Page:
Thursday, 29 November 2012

Biographia Dialogia

What's with all the Biographia Literaria stuff, Adam?

I'm glad you asked. This term, I'm running a BL reading group at my university; we're going through it chapter by chapter. Accordingly, I'm refreshing my memory of the book, chapter by chapter, working through it. I'm struck, as I do so, how many of Coleridge's myriad references and quotations have never been traced or sourced. So I'm doing that as I go.

To what end?

I'm pulling together some academic something on Coleridge, plagiary and the BL.  Conceivably I'll published a new edition of the book, if I can find an academic publisher interested in such a thing. Maybe a monograph.


I know! It's one of those texts, foundational as far as literary criticism is concerned. I studied it as a student, and re-read it when I started academia (bits of it, anyway) in order to teach it.  But going through again in detail has been an eye-opener.

You realise that I'm a figment of your imagination? There's not actually a third-person asking you these questions?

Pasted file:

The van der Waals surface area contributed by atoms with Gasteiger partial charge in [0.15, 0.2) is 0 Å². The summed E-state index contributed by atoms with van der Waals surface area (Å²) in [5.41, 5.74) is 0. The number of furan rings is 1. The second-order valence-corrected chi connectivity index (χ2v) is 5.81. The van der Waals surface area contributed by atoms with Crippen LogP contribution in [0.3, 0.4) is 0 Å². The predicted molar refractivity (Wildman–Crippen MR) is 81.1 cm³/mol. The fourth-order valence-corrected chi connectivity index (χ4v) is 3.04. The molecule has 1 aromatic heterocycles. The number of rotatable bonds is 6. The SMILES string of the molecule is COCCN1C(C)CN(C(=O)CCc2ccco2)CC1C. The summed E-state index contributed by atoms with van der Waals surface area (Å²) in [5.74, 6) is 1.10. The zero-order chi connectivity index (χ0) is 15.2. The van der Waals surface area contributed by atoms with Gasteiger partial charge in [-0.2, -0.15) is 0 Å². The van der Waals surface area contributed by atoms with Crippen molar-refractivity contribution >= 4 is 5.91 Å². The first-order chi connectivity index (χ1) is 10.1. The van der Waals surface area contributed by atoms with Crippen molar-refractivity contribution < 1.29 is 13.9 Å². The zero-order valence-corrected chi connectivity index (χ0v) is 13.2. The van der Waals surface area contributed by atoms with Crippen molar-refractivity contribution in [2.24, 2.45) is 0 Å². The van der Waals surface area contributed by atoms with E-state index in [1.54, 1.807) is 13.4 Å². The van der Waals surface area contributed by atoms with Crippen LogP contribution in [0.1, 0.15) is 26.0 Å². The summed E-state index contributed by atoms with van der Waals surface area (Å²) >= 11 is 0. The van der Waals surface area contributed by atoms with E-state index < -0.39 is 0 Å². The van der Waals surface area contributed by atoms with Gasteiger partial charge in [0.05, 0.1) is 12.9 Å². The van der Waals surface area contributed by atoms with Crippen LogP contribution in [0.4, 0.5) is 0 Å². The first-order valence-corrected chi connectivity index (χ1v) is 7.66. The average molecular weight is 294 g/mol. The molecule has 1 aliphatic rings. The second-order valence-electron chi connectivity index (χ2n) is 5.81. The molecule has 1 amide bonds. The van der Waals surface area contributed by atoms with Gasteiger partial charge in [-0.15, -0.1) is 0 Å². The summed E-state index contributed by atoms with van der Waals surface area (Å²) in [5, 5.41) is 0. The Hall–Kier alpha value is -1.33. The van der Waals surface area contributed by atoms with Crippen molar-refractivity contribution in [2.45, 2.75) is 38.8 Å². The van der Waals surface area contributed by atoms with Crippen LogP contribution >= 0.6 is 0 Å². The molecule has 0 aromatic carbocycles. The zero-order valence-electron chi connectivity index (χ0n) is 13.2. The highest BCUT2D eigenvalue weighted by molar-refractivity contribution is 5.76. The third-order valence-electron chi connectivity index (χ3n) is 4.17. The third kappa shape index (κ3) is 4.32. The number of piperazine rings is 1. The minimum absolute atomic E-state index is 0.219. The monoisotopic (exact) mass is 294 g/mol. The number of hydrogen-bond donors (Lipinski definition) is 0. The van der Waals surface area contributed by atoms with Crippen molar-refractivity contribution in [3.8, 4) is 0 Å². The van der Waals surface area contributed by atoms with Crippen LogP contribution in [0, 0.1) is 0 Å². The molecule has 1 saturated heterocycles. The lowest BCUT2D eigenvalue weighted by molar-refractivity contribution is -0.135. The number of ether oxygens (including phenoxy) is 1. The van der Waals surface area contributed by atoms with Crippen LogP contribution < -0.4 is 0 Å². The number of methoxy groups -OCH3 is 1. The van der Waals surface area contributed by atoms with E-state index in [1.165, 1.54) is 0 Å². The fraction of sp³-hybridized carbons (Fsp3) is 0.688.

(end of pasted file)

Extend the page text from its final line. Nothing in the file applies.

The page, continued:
Two things in particular have struck me.  One is just how massively the plagiarism issue is hidden in plain view; how much STC goes on about it, how centrally 'plagiary' defines 'fancy', and the extent to which the 'imagination' is a process of using the tools of plagiary against it, making something new out of the orts and scraps of --

Nobody cares, you know.

-- literary tradition.  The second thing is: how little other art there is in the book.  It's all: poetry, poetry, poetry (and, of course, metaphysics, metaphysics, metaphysics).  One reference to a painting is the only other mode I've come across: where's music? Dance? Sculpture? I always thought of Coleridge's aesthetic theory as an aesthetic theory that discussed all the arts; but now I'm wondering if it isn't much more specifically logocentric than that. And for Gospel-of-St-John religious reasons.

You done?

Sure. For now.

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